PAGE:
Wild horses and rice…. kept me from leaving
This week I ventured forth into the depths of the Camargue, a beautiful unique landscape and quite different to anything I had seen before.
There were vast stretches of fields calmly covered in water. Little green shoots popped out of the surface in impossibly long rows that had a bizarrely soothing effect. The bright pink salt lakes contrasting against the off white salt flats seemed almost extra terrestrial and with the wildlife flying at you from every direction it just all seemed such a wonderful spectacle. In fact I was in such a high state of admiration I even got excited about watching a smallish black bird swoop down close to where I was standing to peck at the ground…. until I realised it was a magpie!
In fairness to me though the Camargue is a pretty extraordinary place. The water of the salt lakes turns a pretty pink due to the presence of an organism that produces a red pigment to help it absorb more sunlight and therefore produce more energy. Some of the salt that is harvested there is used to produce Fleur de Sel de Camargue, a hand raked salt that has the faint aroma of violets.
There are wild grey horses that are looked after by the rather dashing guardians (southern France’s answer to cowboys) and flocks of flamingos. The area also produces the seriously tasty Camargue rice, which is featured in this postcard recipe.
While I am on my nature loving high, I also have to mention that all the olive trees down here have been flowering and their dainty white petals have been blowing across the rows of scented lavender.
On an educational note, most French table olives are not cured so should be eaten within 6 months of harvesting which is done around November in Provence . They are all hand picked or rather ‘cajoled’ as they like to say down here from the tree. These ‘Nyons’ variety that I bought at the market were in perfect condition to make into the sauce for the evening’s supper.
Job nearly done here, I realise I have been so absorbed in lapping up the seasons fresh produce I have completely forgotten to visit one of my favourite chocolate makers Joel Durad in Saint Remy…oh well maybe next time.
Next week I am off to cook in Tuscany for a gathering of adults whose brief simply read
“We eat everything and anything!”. As it will be easy to get my hands on the 4th stomach of the cow maybe time to try out my Trippa alla Fiorentina recipes and put them to the test….
Camargue red rice with rare roast beef and blanched chard with black olive sauce
Camargue red rice has not been around that long with 1988 being recorded as the first harvest. It is a cross between a wild rice and a short grain rice and it has a very pleasant nutty flavour and firm texture.
Pre heat the oven to 190 C
For the Rice
1 litre of cold stock (I used lamb stock but you could use chicken/vegetable/ pigeon etc)
350 g rice
4 sticks celery cut into 1/2cm pieces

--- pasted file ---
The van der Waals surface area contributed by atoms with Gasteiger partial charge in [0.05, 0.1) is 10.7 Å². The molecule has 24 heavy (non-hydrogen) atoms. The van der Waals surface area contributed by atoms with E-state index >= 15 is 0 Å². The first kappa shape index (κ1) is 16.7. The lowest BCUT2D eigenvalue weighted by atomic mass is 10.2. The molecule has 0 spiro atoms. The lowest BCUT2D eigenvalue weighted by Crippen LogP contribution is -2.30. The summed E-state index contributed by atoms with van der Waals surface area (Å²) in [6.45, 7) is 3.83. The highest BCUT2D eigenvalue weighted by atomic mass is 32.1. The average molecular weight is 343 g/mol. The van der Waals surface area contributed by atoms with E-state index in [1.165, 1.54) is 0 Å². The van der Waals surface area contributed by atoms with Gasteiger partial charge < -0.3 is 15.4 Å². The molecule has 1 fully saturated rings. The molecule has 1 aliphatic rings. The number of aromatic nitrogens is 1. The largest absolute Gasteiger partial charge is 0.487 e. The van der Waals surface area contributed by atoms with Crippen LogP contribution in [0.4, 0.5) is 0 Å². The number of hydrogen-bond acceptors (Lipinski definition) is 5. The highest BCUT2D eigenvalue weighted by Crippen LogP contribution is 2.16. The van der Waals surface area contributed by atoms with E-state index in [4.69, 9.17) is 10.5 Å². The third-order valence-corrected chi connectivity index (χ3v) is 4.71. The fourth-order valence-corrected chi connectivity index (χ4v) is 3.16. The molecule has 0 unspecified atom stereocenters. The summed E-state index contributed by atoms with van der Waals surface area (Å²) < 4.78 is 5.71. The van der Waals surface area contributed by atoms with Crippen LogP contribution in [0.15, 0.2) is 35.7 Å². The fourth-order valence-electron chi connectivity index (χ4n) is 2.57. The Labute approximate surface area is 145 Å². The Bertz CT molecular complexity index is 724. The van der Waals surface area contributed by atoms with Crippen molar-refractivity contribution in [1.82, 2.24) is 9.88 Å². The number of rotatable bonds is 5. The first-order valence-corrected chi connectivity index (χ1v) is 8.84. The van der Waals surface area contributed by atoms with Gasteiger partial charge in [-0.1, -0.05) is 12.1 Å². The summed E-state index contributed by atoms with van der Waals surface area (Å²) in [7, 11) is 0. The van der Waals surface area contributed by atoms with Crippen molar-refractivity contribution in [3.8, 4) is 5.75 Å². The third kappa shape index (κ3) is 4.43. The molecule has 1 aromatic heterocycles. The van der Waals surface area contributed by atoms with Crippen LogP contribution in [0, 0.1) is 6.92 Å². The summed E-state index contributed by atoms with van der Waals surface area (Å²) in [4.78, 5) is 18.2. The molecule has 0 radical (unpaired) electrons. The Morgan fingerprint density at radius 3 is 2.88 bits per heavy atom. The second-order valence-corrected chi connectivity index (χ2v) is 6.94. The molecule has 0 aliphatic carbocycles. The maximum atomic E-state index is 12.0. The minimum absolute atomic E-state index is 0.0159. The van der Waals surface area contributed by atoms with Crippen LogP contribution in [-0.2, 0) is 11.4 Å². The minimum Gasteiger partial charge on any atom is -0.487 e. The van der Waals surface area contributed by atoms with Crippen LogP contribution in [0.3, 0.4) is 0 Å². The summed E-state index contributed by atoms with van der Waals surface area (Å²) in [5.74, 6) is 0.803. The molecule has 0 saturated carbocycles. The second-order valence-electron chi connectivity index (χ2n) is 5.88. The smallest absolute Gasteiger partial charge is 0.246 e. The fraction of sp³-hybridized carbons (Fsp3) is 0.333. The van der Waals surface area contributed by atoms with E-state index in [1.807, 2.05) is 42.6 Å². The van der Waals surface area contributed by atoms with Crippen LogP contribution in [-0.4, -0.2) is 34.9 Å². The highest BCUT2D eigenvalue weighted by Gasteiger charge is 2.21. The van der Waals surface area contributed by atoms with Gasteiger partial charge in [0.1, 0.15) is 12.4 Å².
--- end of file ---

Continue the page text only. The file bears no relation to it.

60 g butter
Splash of olive oil
In a saucepan sauté the celery in the butter for about 5 minutes
Add the rice and continue to fry for 2 more minutes then add the stock.
Cook for 40 minutes at a simmer or until the rice is cooked (it still tends to have a little bit of bite in comparison to white rice)
Season with salt and pepper
Once the rice is on you can cook your beef :
For the beef
1 x 800g piece of beef fillet at room temperature
2 tbs chopped thyme leaves
1 tbs olive oil
Massage the beef briefly with the olive oil
Then roll the beef fillet in chopped thyme and a good sprinkle of sea salt
In a hot frying pan sear the beef on all sides (including the two ends)
Then roast for about 18 – 22 minutes in the pre heated 190 C oven.
Take out and lightly cover in foil and REST for at least 8 minutes,
For Black Olive Sauce
200g black olives
2 salted anchovies de boned and lightly rinsed
1 tbs of parsley/ chives/ chervil – all finely chopped
4 tbs olive oil
1 tsp Dijon mustard
De-stone and roughly chop the olives
Finely chop the anchovies
Mix the anchovies and olives with the parsley, chives chervil and Dijon mustard
Stir in the olive oil then add the 2tbs water ( I add the water as for me without it there is just too much of a kick and the flavours fight but with the water everything just mellows and works)
Season with salt and pepper
For the Chard
Chop the chard stalks into 1 inch pieces but keep the leaf whole
Bring a large pan of water to the boil then add a sprinkle of fine sea salt
Blanch the chard leaves and stalks in separate batches as the leaves only take about 2 minutes and the stalks about 4
When cooked scoop the chard out of the water and drain through a colander.
Place the warm chard into a bowl and toss through half of the olive mixture
Thinly slice the beef and serve with a spoon of the warm Camargue rice and a heap of warm chard. Place the rest of the olive mix in a bowl on the table for people to help themselves….